Solution Center for Nutrient Management
Solution Center for Nutrient Management
Solution Center for Nutrient Management
University of California
Solution Center for Nutrient Management

Soil Health

Contents

What Does a Healthy Soil Do?

Soil Aggregation: The Basis of Soil Health

Enhancing Soil Health

References

Introduction

Soil health is the continued capacity of soil to function as a vital living ecosystem that sustains plants, animals, and humans. Oftentimes, the features of a healthy soil are related to the organic matter content.

The soil carbon present in this organic matter is integral to providing the fuel and structure needed to keep a soil healthy. Similar to human health, soil health will vary widely, with different types of challenges arising in different soil types. These challenges are going to differ largely due to the specific mineral composition of the soil,[1], [2], [3], [4], [5] which functions as the “genetics” of a given soil.

What Does a Healthy Soil Do? [6]

The definition of a healthy soil will vary according to the soil’s desired use, but they often incorporate facets of each of the following functions.

  1. Productivity/yield: healthy soils should be able to maintain yields or, in extreme weather years, minimize yield losses.
  2. Nutrient cycling: a tight cycling of nutrients, especially fertilizer-derived nitrogen and phosphorus, entails making nutrients available to plants and other organisms as needed, while reducing excess mineralization and nitrification, which can lead to loss of nutrients and adverse environmental effects.
  3. Holding water for plant uptake: healthy soils have strong soil structure and aggregation, which results in an increased ability of soils to hold plant-available water.
  4. Filtering contaminants: healthy soils can reduce the amount of contaminants, (e.g. antibiotics or heavy metals) that enter the freshwater supply.[7]
  5. Withstanding erosion: the increased aggregate stability of healthy soils can help soils to resist erosion and compaction.
  6. Mitigate crop diseases: healthy soils can lessen the incidence of soil pathogens that might affect crop performance.

Soil Aggregation: the Basis of Soil Health

 Many of these methods of improving soil health pertain to the formation and retention of soil aggregates, or clumps of soil particles. As soils receive carbon input, which can be from crop residues, root exudates from live roots, dead roots, or other organic sources (e.g. compost or manure), soil microorganisms work to decompose these materials. In the process, they produce compounds that begin to bind soil mineral particles together into microaggregates. With increasing organic matter inputs these microaggregates begin to bind to one another, forming larger and larger aggregates[8]. Soil carbon within these aggregates is considered “protected” from decomposition from biological activity[9]. Due to changes in the chemical structure of soil organic matter that occurs in microaggregates (aggregates smaller than 250 microns in diameter), the carbon in these microaggregates is generally more protected from decomposition than the carbon in macroaggregates (those larger than 250 microns)[10].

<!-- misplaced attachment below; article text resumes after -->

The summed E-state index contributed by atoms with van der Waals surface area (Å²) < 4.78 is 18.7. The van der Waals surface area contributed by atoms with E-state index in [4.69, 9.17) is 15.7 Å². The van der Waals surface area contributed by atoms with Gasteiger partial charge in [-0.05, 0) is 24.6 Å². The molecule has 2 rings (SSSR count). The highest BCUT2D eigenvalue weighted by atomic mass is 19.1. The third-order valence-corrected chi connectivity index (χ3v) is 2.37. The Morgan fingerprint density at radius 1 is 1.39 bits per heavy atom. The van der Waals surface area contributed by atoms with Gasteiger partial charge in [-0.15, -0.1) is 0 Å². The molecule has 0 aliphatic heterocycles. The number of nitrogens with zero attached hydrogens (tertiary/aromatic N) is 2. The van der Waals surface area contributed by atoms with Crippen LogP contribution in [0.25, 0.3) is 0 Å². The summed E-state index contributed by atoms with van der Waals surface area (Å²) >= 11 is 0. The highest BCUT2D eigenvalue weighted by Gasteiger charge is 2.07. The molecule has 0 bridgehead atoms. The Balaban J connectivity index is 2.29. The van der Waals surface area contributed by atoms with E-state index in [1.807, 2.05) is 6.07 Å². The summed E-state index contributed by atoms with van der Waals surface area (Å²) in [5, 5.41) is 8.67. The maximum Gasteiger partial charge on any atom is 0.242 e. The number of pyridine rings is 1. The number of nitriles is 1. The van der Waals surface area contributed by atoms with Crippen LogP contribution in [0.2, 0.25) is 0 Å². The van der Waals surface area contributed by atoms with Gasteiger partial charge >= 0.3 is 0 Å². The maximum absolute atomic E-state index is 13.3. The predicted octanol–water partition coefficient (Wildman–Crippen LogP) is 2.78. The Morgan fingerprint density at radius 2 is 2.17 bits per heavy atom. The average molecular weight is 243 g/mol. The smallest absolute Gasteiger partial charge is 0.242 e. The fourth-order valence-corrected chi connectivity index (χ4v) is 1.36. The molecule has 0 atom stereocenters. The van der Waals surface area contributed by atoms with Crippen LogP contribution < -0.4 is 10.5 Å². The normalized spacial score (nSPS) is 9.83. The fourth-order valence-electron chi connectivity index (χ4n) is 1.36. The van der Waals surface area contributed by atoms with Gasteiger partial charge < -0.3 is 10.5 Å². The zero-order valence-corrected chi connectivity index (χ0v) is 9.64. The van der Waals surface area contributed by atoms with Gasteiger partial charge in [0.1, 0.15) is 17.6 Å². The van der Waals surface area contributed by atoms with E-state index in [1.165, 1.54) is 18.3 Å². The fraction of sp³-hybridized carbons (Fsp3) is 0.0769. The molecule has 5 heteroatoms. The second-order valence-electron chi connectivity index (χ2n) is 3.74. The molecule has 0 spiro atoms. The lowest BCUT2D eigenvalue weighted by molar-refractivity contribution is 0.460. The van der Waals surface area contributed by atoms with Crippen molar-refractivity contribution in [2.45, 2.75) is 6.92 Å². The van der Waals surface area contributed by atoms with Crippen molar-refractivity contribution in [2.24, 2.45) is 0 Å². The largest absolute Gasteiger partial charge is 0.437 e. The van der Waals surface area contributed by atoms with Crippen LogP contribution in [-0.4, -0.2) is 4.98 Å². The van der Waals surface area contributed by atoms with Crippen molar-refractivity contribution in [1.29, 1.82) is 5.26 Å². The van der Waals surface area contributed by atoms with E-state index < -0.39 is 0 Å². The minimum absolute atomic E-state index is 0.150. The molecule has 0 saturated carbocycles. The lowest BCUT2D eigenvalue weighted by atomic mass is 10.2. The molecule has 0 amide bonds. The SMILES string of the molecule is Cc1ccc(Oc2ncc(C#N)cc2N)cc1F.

Soil aggregate

As roots decompose, soil microorganisms bind  soil mineral

particles together.

Increased soil aggregation from soil organic matter inputs can result in improved soil structure. This improved soil structure results in greater resistance to compaction[11] and increased water retention (especially in sandy and silty soils).[12]

waterholding-capacity-image

In addition to improving structure, organic matter can increase the stability of soil aggregates when exposed to water[13],[14]. This stability can result in increased water infiltration[15], which means less runoff and erosion[16]. See image below.

Soil runoff

 

Improved soil structure (top) increases infiltration and water holding capacity while decreasing runoff.

Enhancing Soil Health

1) Use plant diversity to increase soil diversity

As plant roots grow, they exude a variety of carbon-rich compounds that will alter the microbial community composition[17],[18]. Some research suggests that increasing the number of plant species may increase the diversity of the microbial community, which may enhance the soil’s ability to cycle nutrients and supply plant-available N [19],[20].